Grilled Portobello With Basil Mayonnaise Sandwich


Thin, brittle, and sweet, these are the delicate ballerinas of the mushroom world. Use raw in salads or briefly cooked in Asian dishes.

Enoki Mushrooms | Photo by Meredith


Fan-shaped clusters of wild oyster mushrooms can be found on rotting tree trunks. Young oysters are preferred; their peppery flavor mellows when cooked. Look for them fresh or canned in Asian and specialty markets.


Tiny in stature with musty overtones. Available fresh in specialty and Asian markets, but most commonly found canned.

Check out our complete collection of Mushroom Recipes.

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Choosing & Using Fresh Mushrooms

When choosing fresh mushrooms, look for caps that aren't shriveled around the edges. Although there is such a thing as slime cap mushrooms, store-bought mushrooms should never be slimy or have noticeable soft spots. The darker the gills, the more mature and flavorful the mushroom, so choose button and cremini mushrooms accordingly. (Pink/light-brown gills mean very mild mushrooms; dark brown gills mean loads of flavor.) No matter what kind you choose, bagging your own loose mushrooms often costs up to 50 percent less than buying them prepackaged.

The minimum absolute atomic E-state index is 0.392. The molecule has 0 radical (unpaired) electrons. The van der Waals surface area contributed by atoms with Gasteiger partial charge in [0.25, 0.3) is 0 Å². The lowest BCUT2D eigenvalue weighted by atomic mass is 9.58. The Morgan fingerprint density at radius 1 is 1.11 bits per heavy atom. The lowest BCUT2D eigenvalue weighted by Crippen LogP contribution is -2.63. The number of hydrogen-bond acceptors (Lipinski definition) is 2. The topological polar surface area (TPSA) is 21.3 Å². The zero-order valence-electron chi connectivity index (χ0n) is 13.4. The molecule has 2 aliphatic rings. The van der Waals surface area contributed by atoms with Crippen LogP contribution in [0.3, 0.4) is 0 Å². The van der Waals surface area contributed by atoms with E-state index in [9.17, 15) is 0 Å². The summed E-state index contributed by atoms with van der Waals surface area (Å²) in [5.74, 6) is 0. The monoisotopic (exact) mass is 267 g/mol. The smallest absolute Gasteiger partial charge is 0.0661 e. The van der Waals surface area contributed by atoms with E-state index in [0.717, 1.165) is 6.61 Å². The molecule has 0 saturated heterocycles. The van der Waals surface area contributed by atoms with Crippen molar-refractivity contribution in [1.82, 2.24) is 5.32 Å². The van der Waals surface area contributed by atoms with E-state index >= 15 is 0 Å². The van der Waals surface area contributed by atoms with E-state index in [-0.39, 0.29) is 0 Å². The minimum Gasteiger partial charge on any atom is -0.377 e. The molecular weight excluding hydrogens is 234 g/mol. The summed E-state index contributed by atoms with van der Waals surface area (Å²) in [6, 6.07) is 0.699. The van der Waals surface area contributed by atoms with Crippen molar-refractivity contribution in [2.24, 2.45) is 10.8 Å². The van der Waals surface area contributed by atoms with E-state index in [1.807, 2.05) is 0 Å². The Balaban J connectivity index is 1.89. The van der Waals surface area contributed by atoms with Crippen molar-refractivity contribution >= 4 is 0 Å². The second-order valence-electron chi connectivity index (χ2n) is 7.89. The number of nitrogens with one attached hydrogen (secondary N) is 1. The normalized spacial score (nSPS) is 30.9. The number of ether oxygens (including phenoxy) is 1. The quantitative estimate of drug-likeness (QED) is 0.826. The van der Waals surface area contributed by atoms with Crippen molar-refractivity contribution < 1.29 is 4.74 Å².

The Dirt on Mushrooms

  • Mushrooms are a high-fiber, low-fat source of protein and B vitamins.
  • There are thousands of mushroom varieties, but relatively few come to market.
  • Choose mushrooms that are dry and firm, and have closed caps.
  • Refrigerate fresh mushrooms in a paper bag with a paper towel for up to three days.
  • Why paper? Plastic bags tend to cause mushrooms to sweat and rot more quickly.
  • Clean fresh mushrooms just before cooking by wiping or brushing them. Never drench them. The exception is freshly picked morels, which should be thoroughly dunked to encourage their insect residents to vacate their homes.
  • Remove tough stems and save for making stock.
  • Fresh mushrooms soak up and then release lots of moisture during cooking.
  • The high water content of raw mushrooms means they won't freeze well. Instead, sauté the mushrooms in butter with chopped onion and garlic and then freeze them in small portions -- an instant flavor base for soups and sauces.
  • Rehydrate dried mushrooms by soaking them in warm water for 30 minutes. Lift out with a slotted spoon. The remaining liquid can be strained and used to flavor soups and sauces.
  • Cook fresh mushrooms with a small amount of rehydrated wild mushrooms to amplify flavors.

Mushroom Myth & Magic
There's a great deal of myth and magic with regards to mushrooms. Early Romans so revered them that a dinner guest knew where he stood from the quantity and variety of mushrooms on his plate. These days, markets are offering much more than the common white button mushroom.

Portions of this article were provided by Allrecipes magazine -- pick up a copy today or subscribe here.